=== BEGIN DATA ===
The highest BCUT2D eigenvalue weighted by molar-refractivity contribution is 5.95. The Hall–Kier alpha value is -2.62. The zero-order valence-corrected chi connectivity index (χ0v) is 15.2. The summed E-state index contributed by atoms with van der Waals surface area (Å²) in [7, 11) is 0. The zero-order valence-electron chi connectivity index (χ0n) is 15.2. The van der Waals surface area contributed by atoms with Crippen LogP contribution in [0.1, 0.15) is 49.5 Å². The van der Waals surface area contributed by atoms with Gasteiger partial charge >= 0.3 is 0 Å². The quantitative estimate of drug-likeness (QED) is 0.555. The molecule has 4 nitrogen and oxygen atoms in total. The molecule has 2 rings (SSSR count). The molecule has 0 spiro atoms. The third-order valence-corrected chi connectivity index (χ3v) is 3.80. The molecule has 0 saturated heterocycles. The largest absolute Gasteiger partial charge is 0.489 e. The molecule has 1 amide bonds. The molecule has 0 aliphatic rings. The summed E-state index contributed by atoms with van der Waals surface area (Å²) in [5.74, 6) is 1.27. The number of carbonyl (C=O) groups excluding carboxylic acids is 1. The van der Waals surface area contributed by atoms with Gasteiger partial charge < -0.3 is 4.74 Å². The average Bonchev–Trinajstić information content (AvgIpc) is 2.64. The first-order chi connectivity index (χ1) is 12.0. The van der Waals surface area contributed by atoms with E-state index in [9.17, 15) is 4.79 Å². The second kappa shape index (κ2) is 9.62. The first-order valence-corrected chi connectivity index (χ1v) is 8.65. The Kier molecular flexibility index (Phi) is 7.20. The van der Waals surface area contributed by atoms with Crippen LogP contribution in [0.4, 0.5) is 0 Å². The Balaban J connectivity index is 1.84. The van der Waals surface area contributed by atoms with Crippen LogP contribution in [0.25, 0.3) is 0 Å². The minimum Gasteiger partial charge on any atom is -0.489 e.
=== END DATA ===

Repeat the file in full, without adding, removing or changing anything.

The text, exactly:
The highest BCUT2D eigenvalue weighted by molar-refractivity contribution is 5.95. The Hall–Kier alpha value is -2.62. The zero-order valence-corrected chi connectivity index (χ0v) is 15.2. The summed E-state index contributed by atoms with van der Waals surface area (Å²) in [7, 11) is 0. The zero-order valence-electron chi connectivity index (χ0n) is 15.2. The van der Waals surface area contributed by atoms with Crippen LogP contribution in [0.1, 0.15) is 49.5 Å². The van der Waals surface area contributed by atoms with Gasteiger partial charge >= 0.3 is 0 Å². The quantitative estimate of drug-likeness (QED) is 0.555. The molecule has 4 nitrogen and oxygen atoms in total. The molecule has 2 rings (SSSR count). The molecule has 0 spiro atoms. The third-order valence-corrected chi connectivity index (χ3v) is 3.80. The molecule has 0 saturated heterocycles. The largest absolute Gasteiger partial charge is 0.489 e. The molecule has 1 amide bonds. The molecule has 0 aliphatic rings. The summed E-state index contributed by atoms with van der Waals surface area (Å²) in [5.74, 6) is 1.27. The number of carbonyl (C=O) groups excluding carboxylic acids is 1. The van der Waals surface area contributed by atoms with Gasteiger partial charge < -0.3 is 4.74 Å². The average Bonchev–Trinajstić information content (AvgIpc) is 2.64. The first-order chi connectivity index (χ1) is 12.0. The van der Waals surface area contributed by atoms with E-state index in [9.17, 15) is 4.79 Å². The second kappa shape index (κ2) is 9.62. The first-order valence-corrected chi connectivity index (χ1v) is 8.65. The Kier molecular flexibility index (Phi) is 7.20. The van der Waals surface area contributed by atoms with Crippen LogP contribution in [0.4, 0.5) is 0 Å². The Balaban J connectivity index is 1.84. The van der Waals surface area contributed by atoms with Crippen LogP contribution in [0.25, 0.3) is 0 Å². The minimum Gasteiger partial charge on any atom is -0.489 e.